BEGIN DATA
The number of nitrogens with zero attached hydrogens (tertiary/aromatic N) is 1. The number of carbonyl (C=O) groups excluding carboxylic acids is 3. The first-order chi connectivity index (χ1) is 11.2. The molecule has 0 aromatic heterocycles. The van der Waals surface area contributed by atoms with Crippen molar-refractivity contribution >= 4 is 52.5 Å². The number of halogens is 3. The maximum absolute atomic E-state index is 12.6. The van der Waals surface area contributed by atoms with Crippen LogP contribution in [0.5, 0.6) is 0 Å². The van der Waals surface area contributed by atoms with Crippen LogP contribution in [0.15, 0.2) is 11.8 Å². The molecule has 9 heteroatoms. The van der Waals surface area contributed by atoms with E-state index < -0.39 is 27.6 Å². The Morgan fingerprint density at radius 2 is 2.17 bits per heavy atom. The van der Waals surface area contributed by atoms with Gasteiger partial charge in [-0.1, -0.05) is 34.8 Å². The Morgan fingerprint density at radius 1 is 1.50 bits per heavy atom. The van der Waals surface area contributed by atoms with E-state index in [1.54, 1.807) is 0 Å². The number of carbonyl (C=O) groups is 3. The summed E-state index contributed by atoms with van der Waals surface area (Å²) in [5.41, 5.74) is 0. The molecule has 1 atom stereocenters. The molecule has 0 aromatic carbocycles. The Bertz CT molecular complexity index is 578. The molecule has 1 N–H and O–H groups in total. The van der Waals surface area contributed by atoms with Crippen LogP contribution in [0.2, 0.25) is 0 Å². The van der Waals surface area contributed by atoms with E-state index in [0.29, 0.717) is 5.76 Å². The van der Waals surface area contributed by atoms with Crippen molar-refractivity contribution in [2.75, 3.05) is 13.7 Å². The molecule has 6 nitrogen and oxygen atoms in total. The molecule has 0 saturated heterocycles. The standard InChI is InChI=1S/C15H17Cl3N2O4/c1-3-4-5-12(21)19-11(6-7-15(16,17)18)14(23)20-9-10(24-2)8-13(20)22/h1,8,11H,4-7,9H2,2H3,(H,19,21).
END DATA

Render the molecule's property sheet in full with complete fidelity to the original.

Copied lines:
The number of nitrogens with zero attached hydrogens (tertiary/aromatic N) is 1. The number of carbonyl (C=O) groups excluding carboxylic acids is 3. The first-order chi connectivity index (χ1) is 11.2. The molecule has 0 aromatic heterocycles. The van der Waals surface area contributed by atoms with Crippen molar-refractivity contribution >= 4 is 52.5 Å². The number of halogens is 3. The maximum absolute atomic E-state index is 12.6. The van der Waals surface area contributed by atoms with Crippen LogP contribution in [0.5, 0.6) is 0 Å². The van der Waals surface area contributed by atoms with Crippen LogP contribution in [0.15, 0.2) is 11.8 Å². The molecule has 9 heteroatoms. The van der Waals surface area contributed by atoms with E-state index < -0.39 is 27.6 Å². The Morgan fingerprint density at radius 2 is 2.17 bits per heavy atom. The van der Waals surface area contributed by atoms with Gasteiger partial charge in [-0.1, -0.05) is 34.8 Å². The Morgan fingerprint density at radius 1 is 1.50 bits per heavy atom. The van der Waals surface area contributed by atoms with E-state index in [1.54, 1.807) is 0 Å². The number of carbonyl (C=O) groups is 3. The summed E-state index contributed by atoms with van der Waals surface area (Å²) in [5.41, 5.74) is 0. The molecule has 1 atom stereocenters. The molecule has 0 aromatic carbocycles. The Bertz CT molecular complexity index is 578. The molecule has 1 N–H and O–H groups in total. The van der Waals surface area contributed by atoms with Crippen LogP contribution in [0.2, 0.25) is 0 Å². The van der Waals surface area contributed by atoms with E-state index in [0.29, 0.717) is 5.76 Å². The van der Waals surface area contributed by atoms with Crippen molar-refractivity contribution in [2.75, 3.05) is 13.7 Å². The molecule has 6 nitrogen and oxygen atoms in total. The molecule has 0 saturated heterocycles. The standard InChI is InChI=1S/C15H17Cl3N2O4/c1-3-4-5-12(21)19-11(6-7-15(16,17)18)14(23)20-9-10(24-2)8-13(20)22/h1,8,11H,4-7,9H2,2H3,(H,19,21).